posted by bl1nk at 8:48 AM on June 22, 2016 [2 favorites]

also, I was originally going to suggest this, but ruled it out after reading about your group's mixed capabilities. Still I offer it to you in case you're ever up for a more challenging approach. About three year ago, I did a 4th of July camping trip in King Ravine in the White Mountains, and it wasn't terribly crowded, and being up in the mountains meant that we could watch fireworks in Gorham from above, which was a neat experience. The Randolph Mountain Club maintains a number of backcountry shelters, and the cabins of Crag Camp and Gray Knob will definitely have people on the 4th, but the Perch is a leanto a little further in the Ravine that hardly gets anyone and is really only used by folks when Crag and Gray Knob are both at capacity, but when we were there on the 4th, both cabins were maybe half full and nobody was at the Perch.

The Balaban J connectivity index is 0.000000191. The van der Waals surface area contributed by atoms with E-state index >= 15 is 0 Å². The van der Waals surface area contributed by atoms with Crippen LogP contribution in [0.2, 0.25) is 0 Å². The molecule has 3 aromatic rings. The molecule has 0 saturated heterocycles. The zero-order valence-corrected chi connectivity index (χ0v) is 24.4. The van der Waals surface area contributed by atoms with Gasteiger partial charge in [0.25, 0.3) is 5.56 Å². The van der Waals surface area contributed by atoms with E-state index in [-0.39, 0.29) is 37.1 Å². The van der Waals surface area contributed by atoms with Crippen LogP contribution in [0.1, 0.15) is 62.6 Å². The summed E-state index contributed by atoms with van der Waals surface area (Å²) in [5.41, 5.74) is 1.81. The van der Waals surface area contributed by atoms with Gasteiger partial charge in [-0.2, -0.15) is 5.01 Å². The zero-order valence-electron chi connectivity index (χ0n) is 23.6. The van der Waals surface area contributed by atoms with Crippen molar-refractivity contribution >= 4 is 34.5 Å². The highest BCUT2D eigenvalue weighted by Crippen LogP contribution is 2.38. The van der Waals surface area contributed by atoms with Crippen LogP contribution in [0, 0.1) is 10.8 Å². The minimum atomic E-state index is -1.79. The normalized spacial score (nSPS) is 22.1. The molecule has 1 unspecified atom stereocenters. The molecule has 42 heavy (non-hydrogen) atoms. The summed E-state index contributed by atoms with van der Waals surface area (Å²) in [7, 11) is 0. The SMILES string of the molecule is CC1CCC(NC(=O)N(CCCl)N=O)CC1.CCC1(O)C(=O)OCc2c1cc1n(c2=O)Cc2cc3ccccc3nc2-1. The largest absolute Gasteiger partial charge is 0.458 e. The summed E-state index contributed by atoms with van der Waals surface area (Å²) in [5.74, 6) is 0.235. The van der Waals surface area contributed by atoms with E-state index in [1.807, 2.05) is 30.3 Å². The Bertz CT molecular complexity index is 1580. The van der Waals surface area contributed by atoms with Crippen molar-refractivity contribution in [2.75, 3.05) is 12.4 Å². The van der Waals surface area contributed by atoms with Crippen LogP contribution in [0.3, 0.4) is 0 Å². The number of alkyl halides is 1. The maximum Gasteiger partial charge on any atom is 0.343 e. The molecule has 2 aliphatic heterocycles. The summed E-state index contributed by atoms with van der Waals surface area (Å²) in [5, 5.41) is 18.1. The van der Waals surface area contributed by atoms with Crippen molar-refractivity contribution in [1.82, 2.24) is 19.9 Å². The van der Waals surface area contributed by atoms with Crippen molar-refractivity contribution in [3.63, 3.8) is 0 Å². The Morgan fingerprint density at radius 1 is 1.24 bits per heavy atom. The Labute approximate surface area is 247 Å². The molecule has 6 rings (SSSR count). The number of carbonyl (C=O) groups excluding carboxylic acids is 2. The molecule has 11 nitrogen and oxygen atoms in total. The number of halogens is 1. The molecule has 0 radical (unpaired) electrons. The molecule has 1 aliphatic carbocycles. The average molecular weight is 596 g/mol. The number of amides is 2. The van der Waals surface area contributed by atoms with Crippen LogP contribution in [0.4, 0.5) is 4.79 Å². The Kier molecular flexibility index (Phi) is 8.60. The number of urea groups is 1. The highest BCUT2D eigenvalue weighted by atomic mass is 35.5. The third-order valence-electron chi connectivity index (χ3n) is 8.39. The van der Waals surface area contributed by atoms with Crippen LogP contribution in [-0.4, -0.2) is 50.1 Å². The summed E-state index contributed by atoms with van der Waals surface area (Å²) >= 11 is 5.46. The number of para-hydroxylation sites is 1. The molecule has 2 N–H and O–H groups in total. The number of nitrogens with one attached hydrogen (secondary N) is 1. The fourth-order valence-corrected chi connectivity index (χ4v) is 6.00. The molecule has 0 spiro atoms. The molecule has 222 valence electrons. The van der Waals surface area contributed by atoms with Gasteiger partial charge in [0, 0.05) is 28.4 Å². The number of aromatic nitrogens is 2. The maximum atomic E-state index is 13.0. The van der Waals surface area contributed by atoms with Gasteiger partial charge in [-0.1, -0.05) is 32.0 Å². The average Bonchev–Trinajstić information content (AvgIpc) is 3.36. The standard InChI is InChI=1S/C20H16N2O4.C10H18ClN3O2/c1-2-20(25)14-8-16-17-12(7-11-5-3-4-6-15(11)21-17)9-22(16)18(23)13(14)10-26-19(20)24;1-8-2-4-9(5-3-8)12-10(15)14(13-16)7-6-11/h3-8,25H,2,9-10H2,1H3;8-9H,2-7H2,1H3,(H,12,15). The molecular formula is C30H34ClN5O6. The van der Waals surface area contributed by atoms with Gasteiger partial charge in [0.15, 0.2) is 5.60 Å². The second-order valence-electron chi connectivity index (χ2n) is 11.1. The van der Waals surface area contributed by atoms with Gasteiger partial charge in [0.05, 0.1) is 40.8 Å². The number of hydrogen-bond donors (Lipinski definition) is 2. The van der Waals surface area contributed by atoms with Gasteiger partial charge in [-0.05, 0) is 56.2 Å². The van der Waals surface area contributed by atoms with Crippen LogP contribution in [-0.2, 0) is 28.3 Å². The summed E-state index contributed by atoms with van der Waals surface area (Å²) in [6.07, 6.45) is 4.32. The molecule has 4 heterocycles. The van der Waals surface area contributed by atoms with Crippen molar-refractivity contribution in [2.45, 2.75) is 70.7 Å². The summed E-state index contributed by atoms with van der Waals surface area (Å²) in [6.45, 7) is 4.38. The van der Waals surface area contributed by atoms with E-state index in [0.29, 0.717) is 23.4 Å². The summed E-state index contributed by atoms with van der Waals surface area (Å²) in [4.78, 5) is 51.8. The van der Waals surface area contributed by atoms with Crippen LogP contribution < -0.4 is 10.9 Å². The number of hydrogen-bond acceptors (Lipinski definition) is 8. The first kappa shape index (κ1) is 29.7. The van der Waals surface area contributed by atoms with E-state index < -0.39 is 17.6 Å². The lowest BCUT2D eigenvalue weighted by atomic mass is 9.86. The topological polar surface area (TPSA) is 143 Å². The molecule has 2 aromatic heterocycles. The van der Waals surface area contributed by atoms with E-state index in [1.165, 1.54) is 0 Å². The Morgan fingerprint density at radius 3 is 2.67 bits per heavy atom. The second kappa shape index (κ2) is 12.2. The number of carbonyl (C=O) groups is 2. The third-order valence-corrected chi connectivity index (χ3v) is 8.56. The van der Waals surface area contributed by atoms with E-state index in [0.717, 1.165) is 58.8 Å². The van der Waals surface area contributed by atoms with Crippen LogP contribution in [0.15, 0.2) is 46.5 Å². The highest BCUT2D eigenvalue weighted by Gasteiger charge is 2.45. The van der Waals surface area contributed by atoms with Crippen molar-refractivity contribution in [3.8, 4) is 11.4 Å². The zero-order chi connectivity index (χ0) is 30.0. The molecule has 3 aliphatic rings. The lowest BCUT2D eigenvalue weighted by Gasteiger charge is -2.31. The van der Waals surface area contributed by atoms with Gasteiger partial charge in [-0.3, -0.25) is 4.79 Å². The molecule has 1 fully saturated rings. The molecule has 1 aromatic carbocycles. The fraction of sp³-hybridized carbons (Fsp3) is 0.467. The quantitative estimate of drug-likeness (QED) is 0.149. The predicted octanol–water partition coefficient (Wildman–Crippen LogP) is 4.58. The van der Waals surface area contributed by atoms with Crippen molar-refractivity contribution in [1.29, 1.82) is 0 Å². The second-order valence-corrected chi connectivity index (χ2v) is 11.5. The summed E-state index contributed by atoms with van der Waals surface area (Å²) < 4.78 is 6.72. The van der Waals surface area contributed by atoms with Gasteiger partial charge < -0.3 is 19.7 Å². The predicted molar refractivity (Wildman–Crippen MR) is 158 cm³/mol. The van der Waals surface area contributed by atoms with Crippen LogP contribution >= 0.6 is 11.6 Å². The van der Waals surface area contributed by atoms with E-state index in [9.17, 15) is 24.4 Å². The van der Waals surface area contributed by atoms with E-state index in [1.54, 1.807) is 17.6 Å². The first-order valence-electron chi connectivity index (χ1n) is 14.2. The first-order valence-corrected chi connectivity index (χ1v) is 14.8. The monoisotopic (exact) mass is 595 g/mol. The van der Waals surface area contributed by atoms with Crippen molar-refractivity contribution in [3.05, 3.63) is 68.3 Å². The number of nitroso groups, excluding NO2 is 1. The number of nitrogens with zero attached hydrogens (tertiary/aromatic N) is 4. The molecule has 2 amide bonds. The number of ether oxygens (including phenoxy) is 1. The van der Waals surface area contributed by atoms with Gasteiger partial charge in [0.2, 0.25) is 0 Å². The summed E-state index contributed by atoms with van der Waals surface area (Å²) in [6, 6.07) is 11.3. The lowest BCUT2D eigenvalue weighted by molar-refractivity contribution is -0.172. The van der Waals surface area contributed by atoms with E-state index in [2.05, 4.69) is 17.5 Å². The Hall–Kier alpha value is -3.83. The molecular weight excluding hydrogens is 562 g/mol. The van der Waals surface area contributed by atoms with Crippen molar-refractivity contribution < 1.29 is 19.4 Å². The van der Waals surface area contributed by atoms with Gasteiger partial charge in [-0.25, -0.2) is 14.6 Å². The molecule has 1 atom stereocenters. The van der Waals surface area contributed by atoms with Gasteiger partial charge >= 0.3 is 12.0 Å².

The only caveat is that all of the cabins are at 2+ miles and > 2500 ft. up so are probably not in scope for this trip.
posted by bl1nk at 8:57 AM on June 22, 2016 [1 favorite]

Kayaks? You can camp on many undeveloped Maine state-owned islands. A couple even have privies but the rest are carry-in, carry-out. A fire permit is needed from the appropriate town for camp fires. There are some obscure islands where you'd probably be the sole campers.
posted by TWinbrook8 at 10:02 AM on June 22, 2016

TWinbrook8, that sounds really interesting. I don't know Maine well at all, though. Do you have any thoughts about any specific spots that might be worthwhile?
posted by Anticipation Of A New Lover's Arrival, The at 10:15 AM on June 22, 2016

one follow up question I would have about coastal Maine is bug count. Every time I've camped out on the coast between end of May and beginning of August, it's been like Pitch Black with the bugs filling the air.

With all of that said, my friends and I are also interested in doing a Maine island kayaking trip and would be totally into tips shared here.
posted by bl1nk at 10:47 AM on June 22, 2016

Sending you both memail.
posted by TWinbrook8 at 11:02 AM on June 22, 2016 [1 favorite]